So with potentially fewer participants in the prime brokerage business, what does this mean for the hedge fund industry more broadly?

“It means that there will be less balance sheet available to them,” Seibald suggests. “Things are more complicated now. Just because Credit Suisse’s and Nomura’s balance sheet go away from the market, doesn’t necessarily mean that that balance sheet becomes available anywhere else. While other prime brokers will certainly absorb some of the business from these banks, they are not suddenly going to extend their balance sheet to absorb all of that business.”

He believes the broader PB business will ultimately disperse, in many instances to the benefit of some of the larger bulge-bracket primes. But in certain other instances, some mid-tier firms – such as Cowen – are now in a “really interesting position” to absorb business.

“We’ve seen a flurry of that inquiry in the last couple of months and are acting on it accordingly,” he adds. “The mid-tier managers that I’m referring to are not always going to have an entrée into some of the larger bulge bracket firms. So firms like ours, for example, are better positioned to grab some of that business and provide these managers with the institutional caliber solutions they’re used to.”

Looking ahead to 2022, Seibald believes major challenges now confront the prime brokerage business in the aftermath of the recent upheaval.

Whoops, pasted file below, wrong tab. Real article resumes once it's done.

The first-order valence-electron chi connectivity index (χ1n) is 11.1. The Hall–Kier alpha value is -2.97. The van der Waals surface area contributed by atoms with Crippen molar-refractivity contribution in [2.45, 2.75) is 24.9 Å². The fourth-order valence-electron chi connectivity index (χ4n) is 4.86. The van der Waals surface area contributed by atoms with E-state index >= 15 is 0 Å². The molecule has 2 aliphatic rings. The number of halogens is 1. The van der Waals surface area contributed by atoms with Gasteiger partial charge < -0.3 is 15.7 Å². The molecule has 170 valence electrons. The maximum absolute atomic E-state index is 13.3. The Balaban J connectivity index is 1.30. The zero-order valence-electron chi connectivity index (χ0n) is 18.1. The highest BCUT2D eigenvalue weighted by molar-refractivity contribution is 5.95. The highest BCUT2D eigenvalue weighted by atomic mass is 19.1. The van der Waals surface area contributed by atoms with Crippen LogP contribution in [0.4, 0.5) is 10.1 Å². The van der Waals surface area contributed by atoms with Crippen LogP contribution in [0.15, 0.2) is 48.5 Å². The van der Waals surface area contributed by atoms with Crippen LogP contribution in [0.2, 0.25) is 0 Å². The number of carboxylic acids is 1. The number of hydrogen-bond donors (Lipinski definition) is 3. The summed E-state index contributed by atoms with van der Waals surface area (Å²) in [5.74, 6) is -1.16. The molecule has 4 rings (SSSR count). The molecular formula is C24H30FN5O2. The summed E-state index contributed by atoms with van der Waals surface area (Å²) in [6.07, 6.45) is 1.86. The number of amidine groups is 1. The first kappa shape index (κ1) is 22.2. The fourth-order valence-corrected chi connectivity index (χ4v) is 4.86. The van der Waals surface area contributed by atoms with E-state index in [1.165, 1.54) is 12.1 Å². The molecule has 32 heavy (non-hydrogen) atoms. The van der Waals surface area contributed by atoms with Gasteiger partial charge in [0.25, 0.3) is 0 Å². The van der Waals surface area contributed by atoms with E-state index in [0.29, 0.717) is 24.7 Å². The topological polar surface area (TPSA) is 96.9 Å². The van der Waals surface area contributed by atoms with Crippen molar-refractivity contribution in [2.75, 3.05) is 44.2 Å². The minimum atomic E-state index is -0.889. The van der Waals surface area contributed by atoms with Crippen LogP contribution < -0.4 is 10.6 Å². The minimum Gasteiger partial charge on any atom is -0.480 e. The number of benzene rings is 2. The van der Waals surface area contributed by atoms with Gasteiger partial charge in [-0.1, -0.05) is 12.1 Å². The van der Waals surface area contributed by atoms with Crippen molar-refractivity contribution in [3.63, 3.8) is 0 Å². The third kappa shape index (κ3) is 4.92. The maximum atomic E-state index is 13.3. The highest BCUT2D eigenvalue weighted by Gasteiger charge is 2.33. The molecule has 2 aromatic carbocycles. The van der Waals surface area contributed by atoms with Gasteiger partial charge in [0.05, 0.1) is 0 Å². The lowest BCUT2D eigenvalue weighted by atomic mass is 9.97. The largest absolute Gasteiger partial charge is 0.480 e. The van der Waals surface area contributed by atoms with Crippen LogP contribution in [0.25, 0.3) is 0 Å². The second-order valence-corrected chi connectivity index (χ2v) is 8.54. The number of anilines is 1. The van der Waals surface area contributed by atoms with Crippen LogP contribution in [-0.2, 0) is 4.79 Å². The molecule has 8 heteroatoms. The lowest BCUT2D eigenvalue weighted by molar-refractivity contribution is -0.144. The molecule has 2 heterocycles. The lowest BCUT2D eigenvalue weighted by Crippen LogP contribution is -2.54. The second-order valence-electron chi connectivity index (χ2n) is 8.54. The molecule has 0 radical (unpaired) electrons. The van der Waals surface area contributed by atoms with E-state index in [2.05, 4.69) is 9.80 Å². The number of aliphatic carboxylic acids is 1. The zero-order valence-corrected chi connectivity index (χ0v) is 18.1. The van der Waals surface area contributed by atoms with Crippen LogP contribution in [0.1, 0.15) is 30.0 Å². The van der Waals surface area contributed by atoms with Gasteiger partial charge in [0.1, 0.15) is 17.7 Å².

“We need to be ever more diligent about understanding the collateral that our clients are posting with us, and understand and test the veracity of our risk management systems,” he observes.

Hedge fund managers, meanwhile, are faced with an environment in which the PB balance sheet is going to cost more than it did previously.
“You can’t have a situation where two large primes evacuate the market, and expect all that business to get absorbed at the same low rates that the clients were afforded by the exiting primes. That’s another trend that I suspect will we will hear more of as the months go on.”

He continues: “From a potential profitability perspective, it could be somewhat more beneficial to prime brokers – certainly those who are in a position to take on some of those balances and are willing to do so.” 

“There certainly is an opportunity, and whether we’re able to capitalize on it or not, or the degree to which we can capitalise on it, remains to be seen.”


Underlining this point, he notes that Credit Suisse’s prime business had a considerable number of mid-tier clients for whom the Swiss bank functioned as a primary, if not the sole prime broker. “Those types of clients are not necessarily going to find the door easily open at some of the other bulge-bracket PB firms, such as Goldman Sachs or Morgan Stanley.”